While chatting with a friend driving home after work, she casually mentioned she had just gone past someone who had an uncanny resemblance of an old schoolmate of ours; only that the schoolmate had recently passed on!
I hadn’t heard of her passage, so I wondered how I missed this particular news. Not that I was friendly with the girl or anything, but you’d agree social media platforms now provide much easier access to news, hence my surprise at having missed it. I asked for the details surrounding her death from my friend. This particular question of mine often shocks my husband, who says he has no idea what use the information is at that point, he believes the people should simply answer ‘death’ in response to my question.
Anyhow, my friend narrates how this old schoolmate had suffered a couple of miscarriages over the years, not knowing why. During a brief trip to the states, she thought to go for a quick check-up and was diagnosed with stage four cervical cancer. This apparently was the cause of her many miscarriages I’m told. What a shock it must have been to her and her family. As I began to wonder if the connection could have been made at home, this piece isn’t intended as a finger pointing one, but rather a sincere ponder on the frequency of misdiagnosis, non-diagnosis or those cases not knowing what to do that result in death.
To be honest, I have had an earful of it. First, it was a friend’s sister who had been on dialysis for months in readiness for a transplant, and when she got to her transplant destination (with the donor in tow), the doctors said she had a heart condition, and that the dialysis carried out was inappropriate. Then it was another friend’s father who had a nerve condition and when he got to this country for a surgery, he met a priest whose leg had been amputated somewhere in the east and was told on arrival in that country that he had no business having his leg amputated!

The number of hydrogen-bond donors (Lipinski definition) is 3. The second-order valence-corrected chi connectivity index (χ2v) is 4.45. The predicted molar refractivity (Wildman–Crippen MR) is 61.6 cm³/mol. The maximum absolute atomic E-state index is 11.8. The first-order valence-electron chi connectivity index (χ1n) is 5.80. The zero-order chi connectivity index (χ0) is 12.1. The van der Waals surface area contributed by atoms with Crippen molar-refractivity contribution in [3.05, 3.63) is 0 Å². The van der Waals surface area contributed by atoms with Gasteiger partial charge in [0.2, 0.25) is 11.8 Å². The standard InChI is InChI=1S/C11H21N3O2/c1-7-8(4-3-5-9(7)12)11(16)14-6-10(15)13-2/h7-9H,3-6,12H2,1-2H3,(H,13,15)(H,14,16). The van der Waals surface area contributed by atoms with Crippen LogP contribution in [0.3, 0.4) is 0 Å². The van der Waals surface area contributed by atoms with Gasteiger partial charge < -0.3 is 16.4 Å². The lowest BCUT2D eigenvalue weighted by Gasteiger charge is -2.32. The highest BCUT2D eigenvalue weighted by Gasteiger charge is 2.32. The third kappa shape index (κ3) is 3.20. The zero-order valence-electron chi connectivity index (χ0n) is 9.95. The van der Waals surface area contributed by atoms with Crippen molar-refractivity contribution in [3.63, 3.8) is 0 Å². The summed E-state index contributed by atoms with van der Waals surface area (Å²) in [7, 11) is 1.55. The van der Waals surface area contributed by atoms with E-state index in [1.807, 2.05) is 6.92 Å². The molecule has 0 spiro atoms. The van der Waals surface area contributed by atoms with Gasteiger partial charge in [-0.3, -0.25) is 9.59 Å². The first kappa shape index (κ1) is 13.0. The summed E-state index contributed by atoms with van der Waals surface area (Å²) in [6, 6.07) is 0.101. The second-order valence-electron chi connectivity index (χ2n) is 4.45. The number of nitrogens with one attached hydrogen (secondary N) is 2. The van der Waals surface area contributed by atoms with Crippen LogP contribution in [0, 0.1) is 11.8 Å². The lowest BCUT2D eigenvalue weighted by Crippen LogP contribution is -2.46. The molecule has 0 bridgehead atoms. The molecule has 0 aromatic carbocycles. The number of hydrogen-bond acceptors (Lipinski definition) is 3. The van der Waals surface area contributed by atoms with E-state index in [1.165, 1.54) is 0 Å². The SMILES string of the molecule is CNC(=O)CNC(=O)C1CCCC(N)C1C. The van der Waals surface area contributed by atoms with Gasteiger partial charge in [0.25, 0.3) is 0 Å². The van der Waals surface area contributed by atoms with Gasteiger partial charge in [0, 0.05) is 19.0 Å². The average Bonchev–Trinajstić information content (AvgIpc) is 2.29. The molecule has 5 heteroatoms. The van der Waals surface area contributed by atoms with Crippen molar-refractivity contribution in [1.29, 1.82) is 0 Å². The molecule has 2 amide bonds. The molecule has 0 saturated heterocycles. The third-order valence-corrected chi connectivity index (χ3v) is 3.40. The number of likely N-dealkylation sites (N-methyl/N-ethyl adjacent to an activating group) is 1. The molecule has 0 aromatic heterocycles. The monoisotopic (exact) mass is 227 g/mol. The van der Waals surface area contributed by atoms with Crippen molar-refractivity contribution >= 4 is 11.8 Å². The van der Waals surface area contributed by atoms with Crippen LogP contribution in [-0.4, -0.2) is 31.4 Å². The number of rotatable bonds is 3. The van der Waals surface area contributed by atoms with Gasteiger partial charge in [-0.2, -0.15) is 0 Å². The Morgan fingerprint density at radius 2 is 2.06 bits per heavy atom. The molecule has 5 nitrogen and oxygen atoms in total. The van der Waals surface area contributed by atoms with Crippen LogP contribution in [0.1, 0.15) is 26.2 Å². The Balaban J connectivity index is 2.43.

This particular case was very concerning to me, for I thought the process of deciding on amputation took the deepest thought and as such tests and retests? And so it was that I harassed one of our friends who’s a doctor – Doctor Peeras, as we call her. I pulled her aside to ask her why all the improper diagnosis? she muttered something about a lack of modern equipment, not expertise being the challenge. I often wonder during my quiet times how many bereavements suffered in our environment now and again are avoidable.
For a long time now, I’ve been meaning to put to action my desire to learn proper first-aid techniques – basic cardio pulmonary resuscitation (CPR0 and aquatic training, what to do in a fire, what to do in a car or dome accident or otherwise; what to do when someone suddenly collapses, just so I’d be one less helpless person among the standard quick-to-gather crowds. I remember too often the story of a returnee whose flat was engulfed in fire, she told the story of how she dashed into her room, pulled her blanket and hurriedly soaked it in water and rolled out of the fire, sounded like a made for a movie story. But her awareness of basic first-aid/emergency procedures helped much.
I understand in a city like Seattle, in the US, where CPR training is quite widespread, survival rate of sudden collapse for instance is by as much as 30 percent. A head full of ‘God forbids,’ never lets me think up a fire at my house, but the all-important question is; Would we each know what to do? How many times have we tried to fan out flames or even worse tried to blow out flames, or gathered at the site of an accident as onlookers and not genuinely knowing what to do? Or even worse, done the wrong thing? While we need Doctor Peters and co to help us look into the big ticket items of misdiagnosis, I think we on one hand need to take definite steps to help reduce unnecessary deaths by learning and teaching basic emergency procedural processes. Teaching volunteers, anyone?, we promise to pass on the baton.